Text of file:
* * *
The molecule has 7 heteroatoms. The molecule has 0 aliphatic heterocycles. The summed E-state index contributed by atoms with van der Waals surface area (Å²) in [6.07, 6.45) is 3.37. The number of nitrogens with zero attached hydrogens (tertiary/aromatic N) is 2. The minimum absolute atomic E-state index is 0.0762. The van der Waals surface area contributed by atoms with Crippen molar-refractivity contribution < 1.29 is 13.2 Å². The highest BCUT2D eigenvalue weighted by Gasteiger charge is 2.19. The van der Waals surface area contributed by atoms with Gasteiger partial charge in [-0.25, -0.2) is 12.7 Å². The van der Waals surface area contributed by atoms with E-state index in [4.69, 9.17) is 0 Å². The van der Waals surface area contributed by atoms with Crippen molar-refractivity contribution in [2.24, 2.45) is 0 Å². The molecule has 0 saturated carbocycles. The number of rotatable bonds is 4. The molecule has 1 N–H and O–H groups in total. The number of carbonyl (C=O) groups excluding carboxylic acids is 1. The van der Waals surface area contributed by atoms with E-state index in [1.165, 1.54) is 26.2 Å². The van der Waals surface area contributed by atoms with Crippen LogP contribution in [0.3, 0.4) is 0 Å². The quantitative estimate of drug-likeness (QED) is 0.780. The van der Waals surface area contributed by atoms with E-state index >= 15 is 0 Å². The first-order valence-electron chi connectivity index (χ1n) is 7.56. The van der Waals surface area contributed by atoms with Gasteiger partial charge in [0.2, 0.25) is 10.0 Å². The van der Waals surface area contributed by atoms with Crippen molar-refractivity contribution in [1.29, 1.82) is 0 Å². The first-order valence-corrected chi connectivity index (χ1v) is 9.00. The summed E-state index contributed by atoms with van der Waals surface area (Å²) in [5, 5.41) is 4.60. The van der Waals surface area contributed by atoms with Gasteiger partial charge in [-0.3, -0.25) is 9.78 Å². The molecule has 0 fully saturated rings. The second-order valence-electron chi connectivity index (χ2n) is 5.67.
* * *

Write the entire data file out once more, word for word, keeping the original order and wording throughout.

The molecule has 7 heteroatoms. The molecule has 0 aliphatic heterocycles. The summed E-state index contributed by atoms with van der Waals surface area (Å²) in [6.07, 6.45) is 3.37. The number of nitrogens with zero attached hydrogens (tertiary/aromatic N) is 2. The minimum absolute atomic E-state index is 0.0762. The van der Waals surface area contributed by atoms with Crippen molar-refractivity contribution < 1.29 is 13.2 Å². The highest BCUT2D eigenvalue weighted by Gasteiger charge is 2.19. The van der Waals surface area contributed by atoms with Gasteiger partial charge in [-0.25, -0.2) is 12.7 Å². The van der Waals surface area contributed by atoms with E-state index in [4.69, 9.17) is 0 Å². The van der Waals surface area contributed by atoms with Crippen molar-refractivity contribution in [2.24, 2.45) is 0 Å². The molecule has 0 saturated carbocycles. The number of rotatable bonds is 4. The molecule has 1 N–H and O–H groups in total. The number of carbonyl (C=O) groups excluding carboxylic acids is 1. The van der Waals surface area contributed by atoms with E-state index in [1.165, 1.54) is 26.2 Å². The van der Waals surface area contributed by atoms with Crippen LogP contribution in [0.3, 0.4) is 0 Å². The quantitative estimate of drug-likeness (QED) is 0.780. The van der Waals surface area contributed by atoms with E-state index >= 15 is 0 Å². The first-order valence-electron chi connectivity index (χ1n) is 7.56. The van der Waals surface area contributed by atoms with Gasteiger partial charge in [0.2, 0.25) is 10.0 Å². The van der Waals surface area contributed by atoms with Crippen molar-refractivity contribution in [1.29, 1.82) is 0 Å². The first-order valence-corrected chi connectivity index (χ1v) is 9.00. The summed E-state index contributed by atoms with van der Waals surface area (Å²) in [5, 5.41) is 4.60. The van der Waals surface area contributed by atoms with Gasteiger partial charge in [-0.3, -0.25) is 9.78 Å². The molecule has 0 fully saturated rings. The second-order valence-electron chi connectivity index (χ2n) is 5.67.